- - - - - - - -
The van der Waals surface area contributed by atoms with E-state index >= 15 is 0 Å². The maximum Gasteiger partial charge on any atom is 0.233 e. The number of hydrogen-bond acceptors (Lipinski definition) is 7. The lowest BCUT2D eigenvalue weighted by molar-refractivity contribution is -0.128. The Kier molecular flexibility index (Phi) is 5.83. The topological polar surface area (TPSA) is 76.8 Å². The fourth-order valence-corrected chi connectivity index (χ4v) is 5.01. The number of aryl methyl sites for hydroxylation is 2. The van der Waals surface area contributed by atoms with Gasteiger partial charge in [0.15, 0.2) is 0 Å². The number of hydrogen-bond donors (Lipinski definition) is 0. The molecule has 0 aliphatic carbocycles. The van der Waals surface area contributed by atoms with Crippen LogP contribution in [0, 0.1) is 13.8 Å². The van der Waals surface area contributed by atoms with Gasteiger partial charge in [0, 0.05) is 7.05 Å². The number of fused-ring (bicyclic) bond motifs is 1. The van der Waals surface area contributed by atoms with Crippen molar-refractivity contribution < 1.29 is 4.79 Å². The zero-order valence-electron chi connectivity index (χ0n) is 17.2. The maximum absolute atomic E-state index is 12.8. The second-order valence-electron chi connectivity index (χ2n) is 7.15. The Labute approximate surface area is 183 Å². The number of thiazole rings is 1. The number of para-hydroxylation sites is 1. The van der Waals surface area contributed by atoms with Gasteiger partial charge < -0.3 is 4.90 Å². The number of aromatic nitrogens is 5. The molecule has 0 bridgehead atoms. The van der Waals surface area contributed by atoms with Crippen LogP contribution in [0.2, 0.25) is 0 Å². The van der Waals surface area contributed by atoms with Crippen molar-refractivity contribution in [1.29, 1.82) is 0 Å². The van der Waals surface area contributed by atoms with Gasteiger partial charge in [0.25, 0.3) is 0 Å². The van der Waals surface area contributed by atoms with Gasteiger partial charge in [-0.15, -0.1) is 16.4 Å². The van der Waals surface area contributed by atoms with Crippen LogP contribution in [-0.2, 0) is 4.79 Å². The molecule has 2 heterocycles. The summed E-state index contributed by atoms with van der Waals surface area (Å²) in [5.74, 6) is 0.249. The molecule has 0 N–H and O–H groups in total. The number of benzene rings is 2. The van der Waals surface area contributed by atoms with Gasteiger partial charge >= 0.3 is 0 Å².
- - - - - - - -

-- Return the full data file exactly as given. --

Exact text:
The van der Waals surface area contributed by atoms with E-state index >= 15 is 0 Å². The maximum Gasteiger partial charge on any atom is 0.233 e. The number of hydrogen-bond acceptors (Lipinski definition) is 7. The lowest BCUT2D eigenvalue weighted by molar-refractivity contribution is -0.128. The Kier molecular flexibility index (Phi) is 5.83. The topological polar surface area (TPSA) is 76.8 Å². The fourth-order valence-corrected chi connectivity index (χ4v) is 5.01. The number of aryl methyl sites for hydroxylation is 2. The van der Waals surface area contributed by atoms with Gasteiger partial charge in [0.15, 0.2) is 0 Å². The number of hydrogen-bond donors (Lipinski definition) is 0. The molecule has 0 aliphatic carbocycles. The van der Waals surface area contributed by atoms with Crippen LogP contribution in [0, 0.1) is 13.8 Å². The van der Waals surface area contributed by atoms with Gasteiger partial charge in [0, 0.05) is 7.05 Å². The number of fused-ring (bicyclic) bond motifs is 1. The van der Waals surface area contributed by atoms with Crippen molar-refractivity contribution < 1.29 is 4.79 Å². The zero-order valence-electron chi connectivity index (χ0n) is 17.2. The maximum absolute atomic E-state index is 12.8. The second-order valence-electron chi connectivity index (χ2n) is 7.15. The Labute approximate surface area is 183 Å². The number of thiazole rings is 1. The number of para-hydroxylation sites is 1. The van der Waals surface area contributed by atoms with Gasteiger partial charge < -0.3 is 4.90 Å². The number of aromatic nitrogens is 5. The molecule has 0 bridgehead atoms. The van der Waals surface area contributed by atoms with Crippen LogP contribution in [0.2, 0.25) is 0 Å². The van der Waals surface area contributed by atoms with Crippen molar-refractivity contribution in [1.29, 1.82) is 0 Å². The van der Waals surface area contributed by atoms with Gasteiger partial charge in [0.25, 0.3) is 0 Å². The van der Waals surface area contributed by atoms with Gasteiger partial charge in [-0.15, -0.1) is 16.4 Å². The van der Waals surface area contributed by atoms with Crippen LogP contribution in [-0.2, 0) is 4.79 Å². The molecule has 2 heterocycles. The summed E-state index contributed by atoms with van der Waals surface area (Å²) in [5.74, 6) is 0.249. The molecule has 0 N–H and O–H groups in total. The number of benzene rings is 2. The van der Waals surface area contributed by atoms with Gasteiger partial charge >= 0.3 is 0 Å².